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To hint or not to hint - a controversy

private bones
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The good thing about a competent, serviceable hint is that it gives the finder some control over the difficulty of the cache. Think about it: you may place some ultra-clever hide that's going to have seasoned cachers talking to themselves, but what if it's some first-timer? A decent clue gives them a shot at it as well. Instead of a DNF and a bad experience, the cacher is going to look at the hint, probably figure out the hide, and come away thinking "ah, now I have a better idea what to look for on tough hides now".


And it's always up to the finder whether they want to look at the clue or not.

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It's your cache!!! Add a hint if you want to...leave a cache hint-less if you want to. Whether a cache has a hint or not is not going to stop me from trying to find the cache. There happens to be a cacher in my area that hides a lot of caches without a hint...some hate it, some love it, some don't care....personally, I see a cache and want to find it no matter when, where, how or why!!!


I hate it if I am having a bad day and just want an easy find...(no hints)


I love it if I am having a good day and didn't need the hint to score a find...(hints)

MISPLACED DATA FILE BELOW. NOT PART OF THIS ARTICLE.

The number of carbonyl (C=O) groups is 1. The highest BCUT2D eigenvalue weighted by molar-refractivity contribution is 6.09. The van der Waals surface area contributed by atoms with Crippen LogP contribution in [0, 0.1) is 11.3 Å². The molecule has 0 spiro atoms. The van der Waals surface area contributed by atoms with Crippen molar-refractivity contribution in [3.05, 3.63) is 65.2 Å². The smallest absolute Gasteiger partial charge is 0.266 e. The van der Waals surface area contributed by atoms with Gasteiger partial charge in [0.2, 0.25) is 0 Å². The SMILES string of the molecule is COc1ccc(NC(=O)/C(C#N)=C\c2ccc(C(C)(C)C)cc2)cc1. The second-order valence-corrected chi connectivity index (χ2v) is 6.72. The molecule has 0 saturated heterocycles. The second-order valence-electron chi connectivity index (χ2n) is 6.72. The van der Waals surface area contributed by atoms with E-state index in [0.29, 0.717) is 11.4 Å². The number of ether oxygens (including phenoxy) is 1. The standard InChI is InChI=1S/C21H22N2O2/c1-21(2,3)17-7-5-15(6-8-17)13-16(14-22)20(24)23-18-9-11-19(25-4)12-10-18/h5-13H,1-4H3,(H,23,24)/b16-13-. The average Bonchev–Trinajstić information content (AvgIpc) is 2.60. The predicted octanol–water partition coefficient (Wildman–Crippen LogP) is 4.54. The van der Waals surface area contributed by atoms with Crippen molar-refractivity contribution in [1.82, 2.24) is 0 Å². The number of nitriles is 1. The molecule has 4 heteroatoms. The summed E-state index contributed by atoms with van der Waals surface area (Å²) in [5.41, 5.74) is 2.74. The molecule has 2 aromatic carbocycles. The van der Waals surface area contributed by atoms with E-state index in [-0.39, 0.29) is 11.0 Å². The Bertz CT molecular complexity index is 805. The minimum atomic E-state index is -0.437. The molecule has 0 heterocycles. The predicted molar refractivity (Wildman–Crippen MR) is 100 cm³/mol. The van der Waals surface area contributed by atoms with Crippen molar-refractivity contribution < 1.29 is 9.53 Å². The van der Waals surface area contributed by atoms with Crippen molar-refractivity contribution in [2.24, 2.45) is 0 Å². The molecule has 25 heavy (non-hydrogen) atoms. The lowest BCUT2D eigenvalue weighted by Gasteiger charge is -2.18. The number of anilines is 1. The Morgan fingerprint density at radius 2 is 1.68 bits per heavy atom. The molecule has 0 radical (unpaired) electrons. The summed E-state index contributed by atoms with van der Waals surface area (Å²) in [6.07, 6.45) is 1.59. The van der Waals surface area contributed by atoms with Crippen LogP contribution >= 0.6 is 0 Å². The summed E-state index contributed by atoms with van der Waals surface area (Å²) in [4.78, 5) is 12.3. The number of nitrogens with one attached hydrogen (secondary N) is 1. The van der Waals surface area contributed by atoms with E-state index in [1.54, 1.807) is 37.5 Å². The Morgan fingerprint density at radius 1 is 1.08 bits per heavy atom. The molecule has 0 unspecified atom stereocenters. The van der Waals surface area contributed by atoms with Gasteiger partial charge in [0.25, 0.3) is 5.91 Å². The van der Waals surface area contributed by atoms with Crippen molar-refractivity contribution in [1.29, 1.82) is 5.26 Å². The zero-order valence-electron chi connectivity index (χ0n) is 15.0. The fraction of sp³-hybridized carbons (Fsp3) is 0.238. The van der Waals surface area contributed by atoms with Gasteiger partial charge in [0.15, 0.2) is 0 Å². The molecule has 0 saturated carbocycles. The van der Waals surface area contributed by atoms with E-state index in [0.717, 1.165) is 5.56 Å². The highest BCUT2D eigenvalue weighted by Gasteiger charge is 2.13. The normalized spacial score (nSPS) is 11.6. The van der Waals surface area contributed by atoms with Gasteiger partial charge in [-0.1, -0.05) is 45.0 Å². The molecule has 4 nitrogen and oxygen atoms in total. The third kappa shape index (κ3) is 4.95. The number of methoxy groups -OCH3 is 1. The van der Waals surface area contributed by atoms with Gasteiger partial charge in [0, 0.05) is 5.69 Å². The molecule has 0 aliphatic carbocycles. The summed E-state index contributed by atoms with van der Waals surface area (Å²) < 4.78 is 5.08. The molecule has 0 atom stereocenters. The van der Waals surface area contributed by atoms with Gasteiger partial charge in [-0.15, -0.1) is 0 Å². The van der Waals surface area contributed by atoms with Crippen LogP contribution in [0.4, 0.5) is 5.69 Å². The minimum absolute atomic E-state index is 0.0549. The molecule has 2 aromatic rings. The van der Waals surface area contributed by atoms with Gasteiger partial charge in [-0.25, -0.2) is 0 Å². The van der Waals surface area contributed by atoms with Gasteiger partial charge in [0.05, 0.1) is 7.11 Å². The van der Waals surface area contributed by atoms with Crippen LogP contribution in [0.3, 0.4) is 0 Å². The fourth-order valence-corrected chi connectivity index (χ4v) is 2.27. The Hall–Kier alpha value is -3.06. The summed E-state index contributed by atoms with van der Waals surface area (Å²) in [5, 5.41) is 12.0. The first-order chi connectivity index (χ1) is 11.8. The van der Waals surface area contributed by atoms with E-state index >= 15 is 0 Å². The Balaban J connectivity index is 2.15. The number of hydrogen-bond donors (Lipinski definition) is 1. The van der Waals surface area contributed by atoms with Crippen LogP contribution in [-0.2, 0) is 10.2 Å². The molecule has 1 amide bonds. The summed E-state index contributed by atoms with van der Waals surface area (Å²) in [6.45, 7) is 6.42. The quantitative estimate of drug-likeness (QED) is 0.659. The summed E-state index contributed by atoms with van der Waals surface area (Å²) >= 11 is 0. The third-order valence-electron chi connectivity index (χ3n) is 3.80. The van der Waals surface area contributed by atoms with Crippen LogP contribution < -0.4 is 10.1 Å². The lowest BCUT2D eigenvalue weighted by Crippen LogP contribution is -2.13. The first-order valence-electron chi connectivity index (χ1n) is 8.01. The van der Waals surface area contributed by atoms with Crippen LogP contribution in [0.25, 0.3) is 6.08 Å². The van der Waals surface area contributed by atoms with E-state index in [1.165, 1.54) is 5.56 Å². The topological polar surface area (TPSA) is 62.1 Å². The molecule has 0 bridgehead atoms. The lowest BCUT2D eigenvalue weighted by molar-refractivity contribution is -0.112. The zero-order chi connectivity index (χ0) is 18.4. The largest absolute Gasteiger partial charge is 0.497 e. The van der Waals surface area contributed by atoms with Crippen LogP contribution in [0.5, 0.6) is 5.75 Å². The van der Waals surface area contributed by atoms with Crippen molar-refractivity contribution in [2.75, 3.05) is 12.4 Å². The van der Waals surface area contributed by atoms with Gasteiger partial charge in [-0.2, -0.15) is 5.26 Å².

I love it if I am having a good day and it forces me to think a bit...(no hints)


I love it is I am having a bad day and it forces me to think a bit...and settle down...(no hints)


I love it if something just seems wrong in the area and the hints helps clear things up...


But, I always go back to it's your cache...and people don't have to try to find something if they don't want to...unless you have this rigged up somehow...and if you do, I would love to know how you did that ;)




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In all honesty, the need for a hint will also depend greatly on the experience and tenacity of the cacher. I've DNF'd some caches that others have spotted before even getting out of their car. On the flip side, I've spotted some that others have DNF'd in similar fashion.


So, hint or no hint, I think the question would be; Do I need to give a hint to keep someone from damaging something? or, Is this hide really tough? Did I rate it appropriately? Did I place this for the beginer or as a challange for a more experienced cacher? Again, did I rate it appropriately?


I have found caches that could have easily been rated 5 but the hint was so specific that the rating was brought down to something like a 2.


Hints are great! but I've seen some that I wish I hadn't seen before the hunt.

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Recently, 5 of us worked on supposedly a very difficult cache, only found a few times in 2 years; it is just a pic. We ended up being stumped after about 2 weeks working on. The owner doesn't reply to emails or answer questions. He refuses. Well, I just put it on my ignore list. Yes, it is tough, but anyone can make an impossible cache or maybe an "out in left field" cache.

I put out a multi last week, with 10 pictures taken in the area with 10 dog tags, each with a number, giving you the final answer. "X doesn't Mark the Spot 2"

The pics were Infrared and then purposly trashed to make them harder.

On our local forum, I read where people were having troubles, with a couple of them. I listed my email for those who didn't know it and when they asked, I gave them subtle hints that would help them find that

particular site. Not the answer, just a little help....

The reason I mention this is I have been on both sides recently. I know I could care less about the one I couldn't solve. I don't care if it is ever found again. And if anyone asks me, I will tell them that.